Tuesday’s events came 75 years after Imperial Japan bombed the harbor, which was then part of the Territory of Hawaii. The surprise attacked prompted the U.S. to enter World War II.
Earlier Tuesday, the two leaders held a meeting to discuss security and economic and global challenges.
Abe is only the second top Japanese leader to visit Pearl Harbor and the first to pay respects at the Arizona.
More than 1,100 American sailors and Marines killed during the attack are interred in the sunken battleship. Nearby is the USS Missouri, on the deck of which Japan officially signed surrender papers in Tokyo Harbor on Sept. 2, 1945.
The Pearl Harbor visit was heavily attended by local, national and international media, especially from Japan. Navy patrol boats cruised the waters, and many military personnel watched or participated in the ceremony.
The black-hulled vessel transporting Abe and Obama to and from the Arizona flew the flags of the U.S. and Japan, as did the podium where the two leaders later spoke. Abe and Obama read from teleprompters while electronic translators were provided to guests and the media.
Dignitaries on hand in the VIP viewing section at Joint Base Pearl Harbor-Hickam’s Kilo Pier included Caroline Kennedy, the U.S ambassador to Japan, and Admiral Harry Harris Jr., commander of the United States Pacific Command. The president called out Harris by name from the podium, noting that the admiral is half-Japanese.
Also in attendance for Tuesday’s ceremony were Hawaii Gov. David Ige and all four members of the state’s congressional delegation: Sens. Brian Schatz and Mazie Hirono, and Reps. Tulsi Gabbard and Colleen Hanabusa.
“I do believe it’s the perfect example of when you have two of the most powerful nations in the world committed to peace and reconciliation that great things can happen,” said Ige.
Schatz described the ceremony as “beautiful” and said he was moved when he saw Abe interact with several veterans after the ceremony.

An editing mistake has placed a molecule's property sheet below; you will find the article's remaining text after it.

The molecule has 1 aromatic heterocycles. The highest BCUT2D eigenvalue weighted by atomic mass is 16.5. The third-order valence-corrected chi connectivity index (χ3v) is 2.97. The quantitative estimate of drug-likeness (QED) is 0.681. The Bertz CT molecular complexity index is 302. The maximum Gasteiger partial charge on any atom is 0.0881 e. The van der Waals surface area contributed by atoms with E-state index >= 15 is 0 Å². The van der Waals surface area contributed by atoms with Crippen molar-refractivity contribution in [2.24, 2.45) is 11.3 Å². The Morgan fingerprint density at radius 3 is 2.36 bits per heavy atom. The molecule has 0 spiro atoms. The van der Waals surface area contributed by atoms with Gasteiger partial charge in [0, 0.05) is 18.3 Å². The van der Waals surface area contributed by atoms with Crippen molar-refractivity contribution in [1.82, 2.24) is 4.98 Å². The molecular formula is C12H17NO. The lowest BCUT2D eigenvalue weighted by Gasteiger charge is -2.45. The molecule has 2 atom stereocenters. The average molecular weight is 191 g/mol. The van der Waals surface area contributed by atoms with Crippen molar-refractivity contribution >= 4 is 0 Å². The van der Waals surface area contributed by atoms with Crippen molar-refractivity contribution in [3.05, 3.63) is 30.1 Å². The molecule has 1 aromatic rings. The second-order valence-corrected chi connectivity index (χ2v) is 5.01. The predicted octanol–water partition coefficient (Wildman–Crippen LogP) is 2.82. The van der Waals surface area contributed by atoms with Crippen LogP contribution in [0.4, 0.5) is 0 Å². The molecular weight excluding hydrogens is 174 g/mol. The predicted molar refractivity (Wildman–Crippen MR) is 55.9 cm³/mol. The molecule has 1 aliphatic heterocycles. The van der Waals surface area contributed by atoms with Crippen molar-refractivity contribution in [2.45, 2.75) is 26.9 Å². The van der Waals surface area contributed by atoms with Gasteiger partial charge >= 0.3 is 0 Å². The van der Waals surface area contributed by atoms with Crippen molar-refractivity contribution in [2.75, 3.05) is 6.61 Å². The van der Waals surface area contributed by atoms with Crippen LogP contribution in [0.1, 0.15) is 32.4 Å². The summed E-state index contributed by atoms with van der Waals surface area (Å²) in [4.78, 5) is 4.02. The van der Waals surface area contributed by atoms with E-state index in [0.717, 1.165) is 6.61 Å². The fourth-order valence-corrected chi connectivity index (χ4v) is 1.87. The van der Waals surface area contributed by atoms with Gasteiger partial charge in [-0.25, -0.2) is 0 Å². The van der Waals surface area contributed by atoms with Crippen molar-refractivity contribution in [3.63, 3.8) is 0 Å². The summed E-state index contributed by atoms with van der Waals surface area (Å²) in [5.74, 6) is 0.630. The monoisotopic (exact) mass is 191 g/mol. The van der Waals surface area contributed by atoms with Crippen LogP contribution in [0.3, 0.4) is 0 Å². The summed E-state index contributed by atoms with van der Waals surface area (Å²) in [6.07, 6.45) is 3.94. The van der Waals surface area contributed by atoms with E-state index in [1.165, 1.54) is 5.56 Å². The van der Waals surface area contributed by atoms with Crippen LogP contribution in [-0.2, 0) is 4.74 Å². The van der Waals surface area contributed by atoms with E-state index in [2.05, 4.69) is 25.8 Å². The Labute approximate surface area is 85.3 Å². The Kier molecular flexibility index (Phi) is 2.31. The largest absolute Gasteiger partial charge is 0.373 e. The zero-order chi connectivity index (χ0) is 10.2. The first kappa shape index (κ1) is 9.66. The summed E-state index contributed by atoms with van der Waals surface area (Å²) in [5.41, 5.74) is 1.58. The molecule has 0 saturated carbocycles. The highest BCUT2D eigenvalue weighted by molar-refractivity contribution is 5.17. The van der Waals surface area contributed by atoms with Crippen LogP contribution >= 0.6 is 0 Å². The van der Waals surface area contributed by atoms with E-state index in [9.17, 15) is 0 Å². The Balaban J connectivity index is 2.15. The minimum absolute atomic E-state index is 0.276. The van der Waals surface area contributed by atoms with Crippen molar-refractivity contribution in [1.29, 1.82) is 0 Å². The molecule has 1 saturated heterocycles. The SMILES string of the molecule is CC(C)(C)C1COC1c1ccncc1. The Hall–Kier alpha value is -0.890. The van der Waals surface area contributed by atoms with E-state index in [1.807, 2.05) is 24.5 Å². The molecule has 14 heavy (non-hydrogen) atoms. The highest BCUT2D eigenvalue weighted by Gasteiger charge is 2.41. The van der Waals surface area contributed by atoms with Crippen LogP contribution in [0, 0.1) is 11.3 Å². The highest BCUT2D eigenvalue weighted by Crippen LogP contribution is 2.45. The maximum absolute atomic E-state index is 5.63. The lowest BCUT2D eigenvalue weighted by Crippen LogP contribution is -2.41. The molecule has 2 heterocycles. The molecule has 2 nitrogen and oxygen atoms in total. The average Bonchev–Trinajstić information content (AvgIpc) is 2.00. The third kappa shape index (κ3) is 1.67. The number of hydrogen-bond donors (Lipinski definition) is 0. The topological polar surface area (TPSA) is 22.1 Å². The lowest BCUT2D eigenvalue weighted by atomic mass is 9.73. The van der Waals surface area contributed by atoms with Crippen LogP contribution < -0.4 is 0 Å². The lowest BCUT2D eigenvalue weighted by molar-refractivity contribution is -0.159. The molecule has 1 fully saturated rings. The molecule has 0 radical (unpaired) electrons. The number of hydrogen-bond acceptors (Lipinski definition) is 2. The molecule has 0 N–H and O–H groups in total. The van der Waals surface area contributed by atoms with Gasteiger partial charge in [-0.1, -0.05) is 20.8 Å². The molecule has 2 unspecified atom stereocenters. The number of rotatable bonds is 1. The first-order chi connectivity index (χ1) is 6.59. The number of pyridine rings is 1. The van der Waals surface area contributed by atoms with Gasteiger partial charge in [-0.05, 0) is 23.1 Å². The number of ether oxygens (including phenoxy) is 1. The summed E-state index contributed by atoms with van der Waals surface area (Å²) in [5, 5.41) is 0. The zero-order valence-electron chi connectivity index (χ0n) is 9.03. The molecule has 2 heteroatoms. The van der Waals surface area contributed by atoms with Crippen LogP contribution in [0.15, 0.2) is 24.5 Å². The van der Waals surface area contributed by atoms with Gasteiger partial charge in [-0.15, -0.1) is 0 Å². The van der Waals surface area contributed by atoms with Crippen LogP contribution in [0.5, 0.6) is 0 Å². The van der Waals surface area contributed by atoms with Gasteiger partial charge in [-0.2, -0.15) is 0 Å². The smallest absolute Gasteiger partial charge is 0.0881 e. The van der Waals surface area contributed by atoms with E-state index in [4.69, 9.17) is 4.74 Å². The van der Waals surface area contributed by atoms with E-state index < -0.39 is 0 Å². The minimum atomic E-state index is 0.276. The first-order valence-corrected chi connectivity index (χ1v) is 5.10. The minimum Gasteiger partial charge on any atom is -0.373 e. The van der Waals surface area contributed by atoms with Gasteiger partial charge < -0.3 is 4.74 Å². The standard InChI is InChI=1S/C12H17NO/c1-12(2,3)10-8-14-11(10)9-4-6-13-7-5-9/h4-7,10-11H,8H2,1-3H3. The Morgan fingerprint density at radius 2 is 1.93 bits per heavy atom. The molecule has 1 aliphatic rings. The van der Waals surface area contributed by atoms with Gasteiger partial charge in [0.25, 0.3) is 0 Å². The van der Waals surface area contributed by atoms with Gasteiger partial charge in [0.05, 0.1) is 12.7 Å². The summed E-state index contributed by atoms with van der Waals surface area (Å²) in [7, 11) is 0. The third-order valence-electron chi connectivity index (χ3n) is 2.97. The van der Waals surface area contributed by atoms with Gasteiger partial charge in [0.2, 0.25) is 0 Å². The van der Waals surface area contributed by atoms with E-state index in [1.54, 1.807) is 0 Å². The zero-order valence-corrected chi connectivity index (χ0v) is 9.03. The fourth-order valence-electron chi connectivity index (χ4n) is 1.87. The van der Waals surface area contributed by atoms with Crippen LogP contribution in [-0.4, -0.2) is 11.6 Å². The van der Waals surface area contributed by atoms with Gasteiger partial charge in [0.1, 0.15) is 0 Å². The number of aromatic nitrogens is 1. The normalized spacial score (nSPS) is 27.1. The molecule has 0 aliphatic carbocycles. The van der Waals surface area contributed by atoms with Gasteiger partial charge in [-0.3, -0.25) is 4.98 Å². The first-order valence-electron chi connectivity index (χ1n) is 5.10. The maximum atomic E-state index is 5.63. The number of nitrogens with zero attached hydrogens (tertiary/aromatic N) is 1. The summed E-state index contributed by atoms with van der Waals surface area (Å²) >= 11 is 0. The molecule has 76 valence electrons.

“He got all the way to his knees,” the senator said, referring to how Abe moved in closely to hear the veterans. “That was the moment for me.”
Hirono, who was born in Japan and is the only immigrant serving in the U.S. Senate, said both speeches illustrated how strong and “meaningful” the U.S.-Japan relationship is.
“We salute the defenders of Oahu who pull themselves a little straighter every December 7th.” — President Obama
Hanabusa said she was struck by how America helped Japan rebuild after the war to help it rise “like a phoenix from the ashes.” Abe’s speech struck just the right tone, she said.
“You almost have to be Japanese to appreciate that symbolism, because it is the loser acknowledging more than the fact that (America) won but that they then helped (Japan) rebuild,” said the congresswoman, who is Japanese-American.
Other guests included state Senate President Ron Kouchi and House Speaker Joe Souki, as well as several veterans in wheelchairs.
On Monday, Abe and his entourage also paid respects at the National Memorial Cemetery of the Pacific, known as Punchbowl, and the Ehime Maru Memorial at Kakaako Waterfront Park.
This report includes information provided by the traveling White House press pool.